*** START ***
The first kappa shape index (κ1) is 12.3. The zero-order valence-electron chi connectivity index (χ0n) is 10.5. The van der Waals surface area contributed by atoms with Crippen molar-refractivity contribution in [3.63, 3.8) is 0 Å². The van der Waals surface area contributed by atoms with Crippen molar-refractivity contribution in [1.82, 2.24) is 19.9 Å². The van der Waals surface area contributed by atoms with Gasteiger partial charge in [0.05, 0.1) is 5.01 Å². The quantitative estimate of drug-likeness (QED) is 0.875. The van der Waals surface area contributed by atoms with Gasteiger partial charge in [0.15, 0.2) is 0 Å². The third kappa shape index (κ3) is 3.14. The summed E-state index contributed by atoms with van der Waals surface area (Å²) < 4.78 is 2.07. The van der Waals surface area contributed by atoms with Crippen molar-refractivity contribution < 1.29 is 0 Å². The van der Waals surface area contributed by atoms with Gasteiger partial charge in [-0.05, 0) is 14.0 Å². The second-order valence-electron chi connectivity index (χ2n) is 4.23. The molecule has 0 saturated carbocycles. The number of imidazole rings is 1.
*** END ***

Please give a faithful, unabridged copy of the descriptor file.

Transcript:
The first kappa shape index (κ1) is 12.3. The zero-order valence-electron chi connectivity index (χ0n) is 10.5. The van der Waals surface area contributed by atoms with Crippen molar-refractivity contribution in [3.63, 3.8) is 0 Å². The van der Waals surface area contributed by atoms with Crippen molar-refractivity contribution in [1.82, 2.24) is 19.9 Å². The van der Waals surface area contributed by atoms with Gasteiger partial charge in [0.05, 0.1) is 5.01 Å². The quantitative estimate of drug-likeness (QED) is 0.875. The van der Waals surface area contributed by atoms with Gasteiger partial charge in [0.15, 0.2) is 0 Å². The third kappa shape index (κ3) is 3.14. The summed E-state index contributed by atoms with van der Waals surface area (Å²) < 4.78 is 2.07. The van der Waals surface area contributed by atoms with Crippen molar-refractivity contribution < 1.29 is 0 Å². The van der Waals surface area contributed by atoms with Gasteiger partial charge in [-0.05, 0) is 14.0 Å². The second-order valence-electron chi connectivity index (χ2n) is 4.23. The molecule has 0 saturated carbocycles. The number of imidazole rings is 1.